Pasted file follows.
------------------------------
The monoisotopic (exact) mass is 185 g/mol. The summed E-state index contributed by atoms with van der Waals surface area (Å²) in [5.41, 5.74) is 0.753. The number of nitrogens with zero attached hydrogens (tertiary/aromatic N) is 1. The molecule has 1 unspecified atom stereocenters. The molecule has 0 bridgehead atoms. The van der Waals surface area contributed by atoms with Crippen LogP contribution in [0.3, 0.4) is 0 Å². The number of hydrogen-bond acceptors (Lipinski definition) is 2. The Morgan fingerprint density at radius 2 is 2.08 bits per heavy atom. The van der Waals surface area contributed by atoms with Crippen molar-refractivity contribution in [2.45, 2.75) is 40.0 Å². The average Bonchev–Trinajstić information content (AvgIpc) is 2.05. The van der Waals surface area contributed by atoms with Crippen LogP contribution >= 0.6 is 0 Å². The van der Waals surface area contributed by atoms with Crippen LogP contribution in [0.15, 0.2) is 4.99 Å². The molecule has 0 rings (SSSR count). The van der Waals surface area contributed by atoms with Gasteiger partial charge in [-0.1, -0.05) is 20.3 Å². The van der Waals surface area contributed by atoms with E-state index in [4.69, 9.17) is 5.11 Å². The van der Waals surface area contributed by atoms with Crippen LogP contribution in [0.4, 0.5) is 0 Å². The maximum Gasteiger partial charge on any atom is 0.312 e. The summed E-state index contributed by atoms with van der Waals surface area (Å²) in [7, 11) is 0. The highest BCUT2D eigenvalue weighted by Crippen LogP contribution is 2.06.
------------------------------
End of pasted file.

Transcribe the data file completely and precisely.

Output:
The monoisotopic (exact) mass is 185 g/mol. The summed E-state index contributed by atoms with van der Waals surface area (Å²) in [5.41, 5.74) is 0.753. The number of nitrogens with zero attached hydrogens (tertiary/aromatic N) is 1. The molecule has 1 unspecified atom stereocenters. The molecule has 0 bridgehead atoms. The van der Waals surface area contributed by atoms with Crippen LogP contribution in [0.3, 0.4) is 0 Å². The number of hydrogen-bond acceptors (Lipinski definition) is 2. The Morgan fingerprint density at radius 2 is 2.08 bits per heavy atom. The van der Waals surface area contributed by atoms with Crippen molar-refractivity contribution in [2.45, 2.75) is 40.0 Å². The average Bonchev–Trinajstić information content (AvgIpc) is 2.05. The van der Waals surface area contributed by atoms with Crippen LogP contribution >= 0.6 is 0 Å². The van der Waals surface area contributed by atoms with Crippen LogP contribution in [0.15, 0.2) is 4.99 Å². The molecule has 0 rings (SSSR count). The van der Waals surface area contributed by atoms with Gasteiger partial charge in [-0.1, -0.05) is 20.3 Å². The van der Waals surface area contributed by atoms with E-state index in [4.69, 9.17) is 5.11 Å². The van der Waals surface area contributed by atoms with Crippen LogP contribution in [0.4, 0.5) is 0 Å². The maximum Gasteiger partial charge on any atom is 0.312 e. The summed E-state index contributed by atoms with van der Waals surface area (Å²) in [7, 11) is 0. The highest BCUT2D eigenvalue weighted by Crippen LogP contribution is 2.06.